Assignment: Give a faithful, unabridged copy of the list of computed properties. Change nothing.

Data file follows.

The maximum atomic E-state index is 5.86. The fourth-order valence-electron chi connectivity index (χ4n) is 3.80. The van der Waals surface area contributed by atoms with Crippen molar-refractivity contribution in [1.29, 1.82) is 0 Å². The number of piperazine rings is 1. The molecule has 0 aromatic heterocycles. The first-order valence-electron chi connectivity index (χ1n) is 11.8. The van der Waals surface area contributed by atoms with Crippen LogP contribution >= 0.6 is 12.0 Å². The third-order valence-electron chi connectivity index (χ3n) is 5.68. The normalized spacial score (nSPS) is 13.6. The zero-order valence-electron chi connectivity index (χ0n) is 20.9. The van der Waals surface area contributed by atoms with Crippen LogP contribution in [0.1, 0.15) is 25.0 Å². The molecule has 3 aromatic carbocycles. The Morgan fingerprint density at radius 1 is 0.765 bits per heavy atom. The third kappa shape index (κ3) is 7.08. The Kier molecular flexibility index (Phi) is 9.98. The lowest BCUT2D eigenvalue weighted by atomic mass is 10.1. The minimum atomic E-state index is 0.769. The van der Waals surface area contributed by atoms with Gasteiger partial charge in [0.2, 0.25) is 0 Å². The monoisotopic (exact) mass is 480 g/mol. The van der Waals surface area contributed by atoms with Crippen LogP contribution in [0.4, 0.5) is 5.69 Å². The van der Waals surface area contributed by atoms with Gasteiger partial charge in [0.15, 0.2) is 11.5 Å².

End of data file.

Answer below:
The maximum atomic E-state index is 5.86. The fourth-order valence-electron chi connectivity index (χ4n) is 3.80. The van der Waals surface area contributed by atoms with Crippen molar-refractivity contribution in [1.29, 1.82) is 0 Å². The number of piperazine rings is 1. The molecule has 0 aromatic heterocycles. The first-order valence-electron chi connectivity index (χ1n) is 11.8. The van der Waals surface area contributed by atoms with Crippen LogP contribution >= 0.6 is 12.0 Å². The third-order valence-electron chi connectivity index (χ3n) is 5.68. The normalized spacial score (nSPS) is 13.6. The zero-order valence-electron chi connectivity index (χ0n) is 20.9. The van der Waals surface area contributed by atoms with Crippen LogP contribution in [0.1, 0.15) is 25.0 Å². The molecule has 3 aromatic carbocycles. The Morgan fingerprint density at radius 1 is 0.765 bits per heavy atom. The third kappa shape index (κ3) is 7.08. The Kier molecular flexibility index (Phi) is 9.98. The lowest BCUT2D eigenvalue weighted by atomic mass is 10.1. The minimum atomic E-state index is 0.769. The van der Waals surface area contributed by atoms with Gasteiger partial charge in [0.2, 0.25) is 0 Å². The monoisotopic (exact) mass is 480 g/mol. The van der Waals surface area contributed by atoms with Crippen LogP contribution in [0.4, 0.5) is 5.69 Å². The van der Waals surface area contributed by atoms with Gasteiger partial charge in [0.15, 0.2) is 11.5 Å².